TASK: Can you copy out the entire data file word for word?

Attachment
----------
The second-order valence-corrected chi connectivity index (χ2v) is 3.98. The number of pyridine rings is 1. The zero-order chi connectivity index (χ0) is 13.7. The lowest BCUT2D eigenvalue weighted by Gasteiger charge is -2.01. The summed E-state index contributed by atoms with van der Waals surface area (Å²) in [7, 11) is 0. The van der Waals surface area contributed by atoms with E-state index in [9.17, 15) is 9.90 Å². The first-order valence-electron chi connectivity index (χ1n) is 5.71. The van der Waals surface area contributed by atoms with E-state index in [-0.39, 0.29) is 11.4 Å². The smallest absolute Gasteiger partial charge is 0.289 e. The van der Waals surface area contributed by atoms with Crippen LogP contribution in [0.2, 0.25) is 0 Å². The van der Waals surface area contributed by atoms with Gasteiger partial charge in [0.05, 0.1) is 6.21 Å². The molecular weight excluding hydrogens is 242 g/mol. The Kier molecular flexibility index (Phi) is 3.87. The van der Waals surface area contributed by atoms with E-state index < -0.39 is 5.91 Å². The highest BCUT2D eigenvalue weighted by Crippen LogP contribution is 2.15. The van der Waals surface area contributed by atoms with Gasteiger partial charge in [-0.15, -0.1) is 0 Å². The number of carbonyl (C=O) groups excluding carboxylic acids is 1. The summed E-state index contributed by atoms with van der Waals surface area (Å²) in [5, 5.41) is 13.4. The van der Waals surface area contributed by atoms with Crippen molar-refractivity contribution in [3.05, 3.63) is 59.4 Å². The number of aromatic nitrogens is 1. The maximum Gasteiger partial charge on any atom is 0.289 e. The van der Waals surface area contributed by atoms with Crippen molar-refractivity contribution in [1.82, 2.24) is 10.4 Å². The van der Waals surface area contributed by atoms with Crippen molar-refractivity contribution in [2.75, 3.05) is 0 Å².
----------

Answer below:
The second-order valence-corrected chi connectivity index (χ2v) is 3.98. The number of pyridine rings is 1. The zero-order chi connectivity index (χ0) is 13.7. The lowest BCUT2D eigenvalue weighted by Gasteiger charge is -2.01. The summed E-state index contributed by atoms with van der Waals surface area (Å²) in [7, 11) is 0. The van der Waals surface area contributed by atoms with E-state index in [9.17, 15) is 9.90 Å². The first-order valence-electron chi connectivity index (χ1n) is 5.71. The van der Waals surface area contributed by atoms with E-state index in [-0.39, 0.29) is 11.4 Å². The smallest absolute Gasteiger partial charge is 0.289 e. The van der Waals surface area contributed by atoms with Crippen LogP contribution in [0.2, 0.25) is 0 Å². The van der Waals surface area contributed by atoms with Gasteiger partial charge in [0.05, 0.1) is 6.21 Å². The molecular weight excluding hydrogens is 242 g/mol. The Kier molecular flexibility index (Phi) is 3.87. The van der Waals surface area contributed by atoms with E-state index < -0.39 is 5.91 Å². The highest BCUT2D eigenvalue weighted by Crippen LogP contribution is 2.15. The van der Waals surface area contributed by atoms with Gasteiger partial charge in [-0.15, -0.1) is 0 Å². The number of carbonyl (C=O) groups excluding carboxylic acids is 1. The summed E-state index contributed by atoms with van der Waals surface area (Å²) in [5, 5.41) is 13.4. The van der Waals surface area contributed by atoms with Crippen molar-refractivity contribution in [3.05, 3.63) is 59.4 Å². The number of aromatic nitrogens is 1. The maximum Gasteiger partial charge on any atom is 0.289 e. The van der Waals surface area contributed by atoms with Crippen molar-refractivity contribution in [1.82, 2.24) is 10.4 Å². The van der Waals surface area contributed by atoms with Crippen molar-refractivity contribution in [2.75, 3.05) is 0 Å².